SAUSALITO, Calif. – (October 4, 2013) – The Glassdoor Q3 2013 Employment Confidence Survey¹ may be showing signs that employees² feel like they won’t be forced to head to the unemployment line any time soon. The findings reveal that employees (15 percent) feel less concerned about being laid off in the next six months, a low since Q4 2008 and down seven percentage points since last quarter. The survey, conducted online by Harris Interactive, evaluates four key indicators of employee confidence: job security, business outlook, job market optimism/re-hire probability and salary expectations.
As layoff concerns retreat, so does the number of employees reporting their employer initiated large-scale hiring (18 percent), a 15-percentage point drop since last quarter and a low since Q2 2011. (Reports of hiring based on employees who saw positive changes in their company in the past six months.) This differs from last year when large-scale hiring increased eight percentage points from 25 percent in Q2 2012 to 33 percent in Q3 2012.
The decline in large-scale hiring and expected layoffs may reinforce why employees’ optimism in their company’s business outlook in the next six months remains relatively unchanged. Half (51 percent) believe their company’s business outlook will stay the same in the next six months, 40 percent believe it will get better and nine percent believe it will get worse. When separating opinions by gender, more male (45 percent) than female (35 percent) employees believe their company’s business outlook will improve, while male employees (18 percent) also report more concern over being laid off in the next six months than female employees (11 percent).
Job market optimism remains unchanged when compared to last quarter, as 43 percent of employees believe that if they lost their current job they could find a job matched to their current compensation and experience levels in the next six months. Unemployed job seekers also show little wavering in their confidence levels, as 38 percent believe they could find a job in the next six months.
“This is the first quarter since the Great Recession where we are finally seeing signs of stabilization within the job market, and as a result, employees are feeling more secure in their current jobs than they have in several years,” said Rusty Rueff, Glassdoor career and workplace expert, who ran global HR departments at Electronic Arts and PepsiCo before co-authoring Talent Force: A New Manifesto for the Human Side of Business. “The signal is clear for both companies and employees that we must remain calm, carry on, and stay focused on doing our best to help move the economy forward.”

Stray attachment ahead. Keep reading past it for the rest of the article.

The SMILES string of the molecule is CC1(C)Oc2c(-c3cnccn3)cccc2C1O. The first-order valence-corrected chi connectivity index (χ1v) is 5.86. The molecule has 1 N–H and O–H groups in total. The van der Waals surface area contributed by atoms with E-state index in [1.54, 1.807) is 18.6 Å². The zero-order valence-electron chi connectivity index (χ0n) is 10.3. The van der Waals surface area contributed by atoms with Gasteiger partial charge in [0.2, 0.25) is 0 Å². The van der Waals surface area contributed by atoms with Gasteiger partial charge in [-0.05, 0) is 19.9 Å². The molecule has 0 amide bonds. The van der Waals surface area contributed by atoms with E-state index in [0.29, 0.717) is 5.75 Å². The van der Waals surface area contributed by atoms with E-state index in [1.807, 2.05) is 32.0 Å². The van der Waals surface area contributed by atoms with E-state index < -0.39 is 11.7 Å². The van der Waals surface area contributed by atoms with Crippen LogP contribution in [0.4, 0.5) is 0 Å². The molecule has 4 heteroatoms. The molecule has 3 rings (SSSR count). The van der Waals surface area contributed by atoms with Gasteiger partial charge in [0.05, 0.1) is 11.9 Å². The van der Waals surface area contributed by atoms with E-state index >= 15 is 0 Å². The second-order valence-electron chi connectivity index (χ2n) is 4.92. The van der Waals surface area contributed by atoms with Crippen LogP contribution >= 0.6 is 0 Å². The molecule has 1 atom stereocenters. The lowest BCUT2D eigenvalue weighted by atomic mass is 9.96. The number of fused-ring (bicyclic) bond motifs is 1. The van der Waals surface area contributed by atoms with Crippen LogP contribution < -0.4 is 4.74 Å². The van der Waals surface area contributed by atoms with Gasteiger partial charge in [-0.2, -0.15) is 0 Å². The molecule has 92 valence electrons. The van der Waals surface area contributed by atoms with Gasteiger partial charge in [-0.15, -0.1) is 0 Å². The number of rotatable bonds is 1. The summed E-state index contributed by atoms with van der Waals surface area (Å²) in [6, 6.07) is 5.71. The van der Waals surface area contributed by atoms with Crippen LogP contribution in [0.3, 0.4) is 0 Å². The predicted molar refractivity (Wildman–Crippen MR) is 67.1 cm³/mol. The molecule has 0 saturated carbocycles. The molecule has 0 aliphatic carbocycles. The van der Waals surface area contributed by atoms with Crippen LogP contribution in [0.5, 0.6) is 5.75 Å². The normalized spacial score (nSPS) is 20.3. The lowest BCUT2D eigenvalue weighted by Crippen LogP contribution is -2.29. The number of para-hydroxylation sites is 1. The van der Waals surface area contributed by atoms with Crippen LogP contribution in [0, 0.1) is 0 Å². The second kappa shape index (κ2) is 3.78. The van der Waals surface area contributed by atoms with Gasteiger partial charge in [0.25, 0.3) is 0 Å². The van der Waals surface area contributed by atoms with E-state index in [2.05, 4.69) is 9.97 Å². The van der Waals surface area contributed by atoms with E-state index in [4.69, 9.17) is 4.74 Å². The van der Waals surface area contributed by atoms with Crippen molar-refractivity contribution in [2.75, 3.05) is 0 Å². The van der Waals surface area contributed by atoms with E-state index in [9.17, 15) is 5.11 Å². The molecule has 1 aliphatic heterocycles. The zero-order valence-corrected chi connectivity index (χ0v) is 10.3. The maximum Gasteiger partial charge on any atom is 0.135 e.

As for salary expectations, fewer employees (37 percent) reported they expect a pay raise or cost-of-living increase in the next 12 months, down three percentage points since last quarter. Employees with a total household income of $75,000 or more per year are more optimistic (44 percent) about receiving a pay raise or cost-of-living increase in the next 12 months, when compared to those who earn a total household income of less than $35,000 per year (28 percent). However, when it comes to additions employers made during the past six months, more employees (76 percent) reported new perks, such as the option to work remotely, dress casually, work flexible hours, and/or receive new stock, a high since Q2 2011 and up 29 percentage points since last quarter.
SURVEY SUPPLEMENT & IMAGES AVAILABLE: For more details, including graphics highlighting quarter-by-quarter survey results, please see the full Q3 2013 Glassdoor Employment Confidence Survey Supplement: http://www.glassdoor.com/press/surveys. To request the survey supplement, images and/or complete survey methodology, please contact pr [at] Glassdoor [dot] com.
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¹This survey was conducted online within the United States by Harris Interactive on behalf of Glassdoor from September 13-17, 2013 among 2,044 adults ages 18 and older (of whom 891 are employed full time and/or part time). This online survey is not based on a probability sample and therefore no estimate of theoretical sampling error can be calculated. For complete survey methodology, including weighting variables, please contact firstname.lastname@example.org.
² For the purposes of this study “employees” were defined as U.S. adults 18+ employed full time and/or part time unless otherwise indicated.
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